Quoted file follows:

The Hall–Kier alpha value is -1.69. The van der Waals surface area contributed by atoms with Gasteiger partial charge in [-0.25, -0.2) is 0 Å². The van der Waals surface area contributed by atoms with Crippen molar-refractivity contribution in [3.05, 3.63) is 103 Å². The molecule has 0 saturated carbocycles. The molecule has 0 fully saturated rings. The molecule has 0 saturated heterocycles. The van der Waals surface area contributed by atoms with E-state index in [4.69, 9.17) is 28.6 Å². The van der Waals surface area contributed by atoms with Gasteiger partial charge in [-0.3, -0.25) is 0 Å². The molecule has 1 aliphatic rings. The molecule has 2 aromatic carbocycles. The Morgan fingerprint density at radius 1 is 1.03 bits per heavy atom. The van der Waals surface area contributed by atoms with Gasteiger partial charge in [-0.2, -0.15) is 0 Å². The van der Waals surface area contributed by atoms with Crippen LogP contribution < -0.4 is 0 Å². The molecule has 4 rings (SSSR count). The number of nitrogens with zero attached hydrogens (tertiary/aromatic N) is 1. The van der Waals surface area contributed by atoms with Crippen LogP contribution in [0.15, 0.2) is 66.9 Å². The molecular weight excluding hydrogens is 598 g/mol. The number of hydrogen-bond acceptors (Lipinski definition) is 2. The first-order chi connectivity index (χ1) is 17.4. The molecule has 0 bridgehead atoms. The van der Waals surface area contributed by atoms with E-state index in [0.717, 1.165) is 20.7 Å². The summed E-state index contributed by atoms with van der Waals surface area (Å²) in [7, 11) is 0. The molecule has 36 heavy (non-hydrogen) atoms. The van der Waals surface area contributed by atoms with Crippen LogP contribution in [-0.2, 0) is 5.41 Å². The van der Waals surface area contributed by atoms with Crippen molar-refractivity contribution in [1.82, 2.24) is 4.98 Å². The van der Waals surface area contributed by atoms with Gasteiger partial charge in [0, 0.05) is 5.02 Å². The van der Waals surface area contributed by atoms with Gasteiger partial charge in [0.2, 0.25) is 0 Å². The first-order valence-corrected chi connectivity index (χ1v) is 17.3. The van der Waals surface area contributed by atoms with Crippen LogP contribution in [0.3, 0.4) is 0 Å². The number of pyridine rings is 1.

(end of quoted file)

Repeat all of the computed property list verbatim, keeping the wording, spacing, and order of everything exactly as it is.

The Hall–Kier alpha value is -1.69. The van der Waals surface area contributed by atoms with Gasteiger partial charge in [-0.25, -0.2) is 0 Å². The van der Waals surface area contributed by atoms with Crippen molar-refractivity contribution in [3.05, 3.63) is 103 Å². The molecule has 0 saturated carbocycles. The molecule has 0 fully saturated rings. The molecule has 0 saturated heterocycles. The van der Waals surface area contributed by atoms with E-state index in [4.69, 9.17) is 28.6 Å². The van der Waals surface area contributed by atoms with Gasteiger partial charge in [-0.3, -0.25) is 0 Å². The molecule has 1 aliphatic rings. The molecule has 2 aromatic carbocycles. The Morgan fingerprint density at radius 1 is 1.03 bits per heavy atom. The van der Waals surface area contributed by atoms with Gasteiger partial charge in [-0.2, -0.15) is 0 Å². The van der Waals surface area contributed by atoms with Crippen LogP contribution < -0.4 is 0 Å². The molecule has 4 rings (SSSR count). The number of nitrogens with zero attached hydrogens (tertiary/aromatic N) is 1. The van der Waals surface area contributed by atoms with Crippen LogP contribution in [0.15, 0.2) is 66.9 Å². The molecular weight excluding hydrogens is 598 g/mol. The number of hydrogen-bond acceptors (Lipinski definition) is 2. The first-order chi connectivity index (χ1) is 17.4. The molecule has 0 bridgehead atoms. The van der Waals surface area contributed by atoms with E-state index in [0.717, 1.165) is 20.7 Å². The summed E-state index contributed by atoms with van der Waals surface area (Å²) in [7, 11) is 0. The molecule has 36 heavy (non-hydrogen) atoms. The van der Waals surface area contributed by atoms with Crippen LogP contribution in [-0.2, 0) is 5.41 Å². The van der Waals surface area contributed by atoms with Crippen molar-refractivity contribution in [1.82, 2.24) is 4.98 Å². The van der Waals surface area contributed by atoms with Gasteiger partial charge in [0, 0.05) is 5.02 Å². The van der Waals surface area contributed by atoms with Gasteiger partial charge in [0.2, 0.25) is 0 Å². The first-order valence-corrected chi connectivity index (χ1v) is 17.3. The van der Waals surface area contributed by atoms with Crippen LogP contribution in [0.3, 0.4) is 0 Å². The number of pyridine rings is 1.